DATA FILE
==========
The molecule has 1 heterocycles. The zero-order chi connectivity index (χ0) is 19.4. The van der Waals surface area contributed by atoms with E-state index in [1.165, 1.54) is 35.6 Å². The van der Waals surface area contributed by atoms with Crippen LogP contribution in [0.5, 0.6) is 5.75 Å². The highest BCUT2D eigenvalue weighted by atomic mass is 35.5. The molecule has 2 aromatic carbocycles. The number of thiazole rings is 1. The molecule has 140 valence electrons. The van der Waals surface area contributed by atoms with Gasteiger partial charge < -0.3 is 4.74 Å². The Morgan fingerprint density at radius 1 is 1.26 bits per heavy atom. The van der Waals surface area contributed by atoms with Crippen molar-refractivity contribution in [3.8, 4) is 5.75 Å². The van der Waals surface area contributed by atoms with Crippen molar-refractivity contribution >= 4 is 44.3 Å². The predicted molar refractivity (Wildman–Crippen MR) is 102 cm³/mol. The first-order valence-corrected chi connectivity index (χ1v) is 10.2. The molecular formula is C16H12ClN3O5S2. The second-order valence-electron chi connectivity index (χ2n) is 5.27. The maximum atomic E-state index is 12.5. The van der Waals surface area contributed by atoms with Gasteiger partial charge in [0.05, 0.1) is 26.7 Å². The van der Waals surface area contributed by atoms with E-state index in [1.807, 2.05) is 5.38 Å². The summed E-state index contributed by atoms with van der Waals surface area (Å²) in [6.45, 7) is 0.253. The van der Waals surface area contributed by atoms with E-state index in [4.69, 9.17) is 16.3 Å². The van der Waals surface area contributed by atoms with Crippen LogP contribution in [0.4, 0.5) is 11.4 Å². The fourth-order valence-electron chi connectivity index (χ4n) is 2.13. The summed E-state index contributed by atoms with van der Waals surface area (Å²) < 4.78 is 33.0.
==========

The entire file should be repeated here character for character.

The molecule has 1 heterocycles. The zero-order chi connectivity index (χ0) is 19.4. The van der Waals surface area contributed by atoms with E-state index in [1.165, 1.54) is 35.6 Å². The van der Waals surface area contributed by atoms with Crippen LogP contribution in [0.5, 0.6) is 5.75 Å². The highest BCUT2D eigenvalue weighted by atomic mass is 35.5. The molecule has 2 aromatic carbocycles. The number of thiazole rings is 1. The molecule has 140 valence electrons. The van der Waals surface area contributed by atoms with Gasteiger partial charge < -0.3 is 4.74 Å². The Morgan fingerprint density at radius 1 is 1.26 bits per heavy atom. The van der Waals surface area contributed by atoms with Crippen molar-refractivity contribution in [3.8, 4) is 5.75 Å². The van der Waals surface area contributed by atoms with Crippen molar-refractivity contribution >= 4 is 44.3 Å². The predicted molar refractivity (Wildman–Crippen MR) is 102 cm³/mol. The first-order valence-corrected chi connectivity index (χ1v) is 10.2. The molecular formula is C16H12ClN3O5S2. The second-order valence-electron chi connectivity index (χ2n) is 5.27. The maximum atomic E-state index is 12.5. The van der Waals surface area contributed by atoms with Gasteiger partial charge in [0.05, 0.1) is 26.7 Å². The van der Waals surface area contributed by atoms with E-state index in [1.807, 2.05) is 5.38 Å². The summed E-state index contributed by atoms with van der Waals surface area (Å²) in [6.45, 7) is 0.253. The van der Waals surface area contributed by atoms with E-state index in [4.69, 9.17) is 16.3 Å². The van der Waals surface area contributed by atoms with Crippen LogP contribution in [0.4, 0.5) is 11.4 Å². The fourth-order valence-electron chi connectivity index (χ4n) is 2.13. The summed E-state index contributed by atoms with van der Waals surface area (Å²) < 4.78 is 33.0.